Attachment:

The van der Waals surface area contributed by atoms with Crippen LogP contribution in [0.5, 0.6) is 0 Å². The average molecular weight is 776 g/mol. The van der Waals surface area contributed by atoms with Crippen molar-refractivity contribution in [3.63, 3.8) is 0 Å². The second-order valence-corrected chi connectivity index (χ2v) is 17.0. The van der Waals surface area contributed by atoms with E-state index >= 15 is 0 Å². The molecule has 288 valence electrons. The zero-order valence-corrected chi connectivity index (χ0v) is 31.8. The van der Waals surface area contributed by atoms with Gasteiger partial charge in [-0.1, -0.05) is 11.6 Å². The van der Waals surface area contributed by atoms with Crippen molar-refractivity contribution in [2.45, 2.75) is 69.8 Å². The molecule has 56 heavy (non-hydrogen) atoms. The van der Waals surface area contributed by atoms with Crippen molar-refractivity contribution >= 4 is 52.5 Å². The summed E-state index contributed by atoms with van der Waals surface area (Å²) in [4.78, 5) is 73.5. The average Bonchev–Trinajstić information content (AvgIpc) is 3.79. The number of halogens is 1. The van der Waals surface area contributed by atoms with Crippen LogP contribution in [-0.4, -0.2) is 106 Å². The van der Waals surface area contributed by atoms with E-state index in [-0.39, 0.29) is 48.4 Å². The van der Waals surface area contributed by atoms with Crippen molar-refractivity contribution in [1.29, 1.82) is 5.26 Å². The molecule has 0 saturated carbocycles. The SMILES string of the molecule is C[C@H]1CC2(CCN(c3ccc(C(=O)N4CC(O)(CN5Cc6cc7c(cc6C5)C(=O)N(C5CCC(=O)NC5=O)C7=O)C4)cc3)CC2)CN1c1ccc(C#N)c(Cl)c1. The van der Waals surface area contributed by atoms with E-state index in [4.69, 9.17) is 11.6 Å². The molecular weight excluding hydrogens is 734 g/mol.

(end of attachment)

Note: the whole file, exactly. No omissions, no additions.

The van der Waals surface area contributed by atoms with Crippen LogP contribution in [0.5, 0.6) is 0 Å². The average molecular weight is 776 g/mol. The van der Waals surface area contributed by atoms with Crippen molar-refractivity contribution in [3.63, 3.8) is 0 Å². The second-order valence-corrected chi connectivity index (χ2v) is 17.0. The van der Waals surface area contributed by atoms with E-state index >= 15 is 0 Å². The molecule has 288 valence electrons. The zero-order valence-corrected chi connectivity index (χ0v) is 31.8. The van der Waals surface area contributed by atoms with Gasteiger partial charge in [-0.1, -0.05) is 11.6 Å². The van der Waals surface area contributed by atoms with Crippen molar-refractivity contribution in [2.45, 2.75) is 69.8 Å². The molecule has 56 heavy (non-hydrogen) atoms. The van der Waals surface area contributed by atoms with Crippen molar-refractivity contribution >= 4 is 52.5 Å². The summed E-state index contributed by atoms with van der Waals surface area (Å²) in [4.78, 5) is 73.5. The average Bonchev–Trinajstić information content (AvgIpc) is 3.79. The number of halogens is 1. The van der Waals surface area contributed by atoms with Crippen LogP contribution in [-0.4, -0.2) is 106 Å². The van der Waals surface area contributed by atoms with E-state index in [-0.39, 0.29) is 48.4 Å². The van der Waals surface area contributed by atoms with Crippen molar-refractivity contribution in [1.29, 1.82) is 5.26 Å². The molecule has 0 saturated carbocycles. The SMILES string of the molecule is C[C@H]1CC2(CCN(c3ccc(C(=O)N4CC(O)(CN5Cc6cc7c(cc6C5)C(=O)N(C5CCC(=O)NC5=O)C7=O)C4)cc3)CC2)CN1c1ccc(C#N)c(Cl)c1. The van der Waals surface area contributed by atoms with E-state index in [4.69, 9.17) is 11.6 Å². The molecular weight excluding hydrogens is 734 g/mol.